My Rating: 4 Stars

All Your Perfects received 4 stars, because I didn’t like either character nor did I like how quickly the story got summed up. I do appreciate Colleen Hoover’s attempt to bring light to such a taboo topic, but I think it needs to be described and explained in much greater detail – and I think the husband’s grief should be explored much more thoroughly. I would not recommend this book to anyone who has suffered with infertility or pregnancy loss recently as it can be extremely triggering.

Did you think this book did a good job highlighting such a taboo topic?

Books, Reviews

Without Merit Book Review

It annoys me when people try to convince other people that their anger or stress isn’t warranted if someone else in the world is worse off than them. It’s bullshit. Your emotions and reactions are valid, Merit. Don’t let anyone tell you different. You’re the only one who feels them. -Sagan

Honestly, this book was not what I was expecting at all, but if you stick it out, you might like what you find towards the end.

Plot Summary

Merit Voss is a peculiar, misunderstood girl in a crazy, misunderstood family. One day she meets Sagan who brings a fresh perspective into her life and she begins to fall hard for him before realizing he isn’t available. After seeing something she can’t let go, Merit goes from being slightly interested in life to zero interest and decides to find a way out. When she is unsuccessful, she has to face the consequences of her actions.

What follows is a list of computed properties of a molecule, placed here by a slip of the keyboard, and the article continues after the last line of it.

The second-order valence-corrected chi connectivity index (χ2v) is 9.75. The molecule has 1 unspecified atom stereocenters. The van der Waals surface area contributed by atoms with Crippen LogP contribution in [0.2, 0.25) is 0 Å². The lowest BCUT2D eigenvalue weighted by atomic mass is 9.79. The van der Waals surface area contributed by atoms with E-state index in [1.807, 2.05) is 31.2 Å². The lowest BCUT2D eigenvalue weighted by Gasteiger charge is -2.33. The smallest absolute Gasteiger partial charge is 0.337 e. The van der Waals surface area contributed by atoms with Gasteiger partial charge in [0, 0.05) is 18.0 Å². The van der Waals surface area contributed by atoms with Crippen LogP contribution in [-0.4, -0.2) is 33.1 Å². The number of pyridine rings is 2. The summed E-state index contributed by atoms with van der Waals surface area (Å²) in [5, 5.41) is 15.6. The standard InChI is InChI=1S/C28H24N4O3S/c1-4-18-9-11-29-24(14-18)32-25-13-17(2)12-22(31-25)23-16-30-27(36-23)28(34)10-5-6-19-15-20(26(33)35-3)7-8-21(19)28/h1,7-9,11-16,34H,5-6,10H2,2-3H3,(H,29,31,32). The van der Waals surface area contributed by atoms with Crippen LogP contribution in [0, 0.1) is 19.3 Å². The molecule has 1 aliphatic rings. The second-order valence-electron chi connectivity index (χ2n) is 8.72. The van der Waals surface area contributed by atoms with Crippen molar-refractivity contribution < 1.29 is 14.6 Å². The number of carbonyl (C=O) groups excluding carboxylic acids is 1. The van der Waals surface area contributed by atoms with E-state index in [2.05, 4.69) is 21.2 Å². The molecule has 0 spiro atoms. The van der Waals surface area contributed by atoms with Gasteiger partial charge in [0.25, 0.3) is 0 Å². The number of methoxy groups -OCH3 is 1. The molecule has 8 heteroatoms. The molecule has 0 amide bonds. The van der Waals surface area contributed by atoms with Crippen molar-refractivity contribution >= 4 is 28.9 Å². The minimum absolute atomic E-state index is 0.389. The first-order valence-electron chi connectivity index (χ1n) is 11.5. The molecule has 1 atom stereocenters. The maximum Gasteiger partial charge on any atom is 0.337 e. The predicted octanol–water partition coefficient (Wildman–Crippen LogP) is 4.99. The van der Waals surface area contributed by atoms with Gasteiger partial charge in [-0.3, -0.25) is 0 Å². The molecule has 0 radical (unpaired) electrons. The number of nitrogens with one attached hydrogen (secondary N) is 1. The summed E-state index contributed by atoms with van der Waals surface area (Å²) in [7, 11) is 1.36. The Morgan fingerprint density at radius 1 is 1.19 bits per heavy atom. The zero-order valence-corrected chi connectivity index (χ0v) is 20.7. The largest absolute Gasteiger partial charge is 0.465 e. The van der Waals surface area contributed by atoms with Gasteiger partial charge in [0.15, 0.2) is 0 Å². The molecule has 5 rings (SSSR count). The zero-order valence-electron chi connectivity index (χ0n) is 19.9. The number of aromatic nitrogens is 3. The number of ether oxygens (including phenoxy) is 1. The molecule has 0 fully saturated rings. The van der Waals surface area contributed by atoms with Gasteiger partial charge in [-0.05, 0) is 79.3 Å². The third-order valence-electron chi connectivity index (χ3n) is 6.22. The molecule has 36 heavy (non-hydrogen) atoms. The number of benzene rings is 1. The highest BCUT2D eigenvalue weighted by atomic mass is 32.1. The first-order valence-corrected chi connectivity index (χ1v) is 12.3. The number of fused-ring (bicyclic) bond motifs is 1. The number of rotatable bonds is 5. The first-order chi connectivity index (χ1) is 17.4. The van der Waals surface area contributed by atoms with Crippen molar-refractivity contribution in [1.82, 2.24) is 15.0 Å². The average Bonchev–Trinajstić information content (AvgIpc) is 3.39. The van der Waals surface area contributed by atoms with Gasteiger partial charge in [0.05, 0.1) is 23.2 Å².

What I Thought

Without Merit by Colleen Hoover was not the story I expected. Colleen Hoover is known for writing swoon-worthy romances, but this is not a romance. Don’t get me wrong, there is some attraction, but that story is an understudy to the bigger picture. Now let me complain about how confusing and misleading the synopsis of this story is. The synopsis makes you think this is about romance and so does the first chapter… I don’t know if this was to keep readers interested in the story she really wanted to tell or just coincidence.

Mental illness is being talked about a lot more, but still not enough, so I commend most anyone who tried to share information about it. I don’t necessarily think this story was the perfect fit for it though. The characters were really blah and didn’t make me want to root for them at all. I hated just about every character except for Sagan and Luck, but even they had their flaws. I didn’t think any of the characters dealing with a mental illness were explained very clearly on what they were dealing with, why they were dealing with it, or how they were dealing with it. One thing to always note about mental illness is to always make the story positive and helpful. I felt Colleen spent too much time describing the incident and not enough time on moving on and getting help.

Although it wasn’t the fantastic story, it was still good and I’m glad it is out there. Stepping out and being open about depression is close to my heart, so I appreciate the goal behind this novel. I especially appreciate this quote: “Your emotions and reactions are valid, Merit. Don’t let anyone tell you different. You’re the only one who feels them.” This is so true and not said enough!

I think that if you go into reading this book with an open mind, you just might find that you get something out of it.

My Rating: 4 Stars

Do you like Colleen Hoover books that aren’t love stories?

Let’s be friends on Goodreads!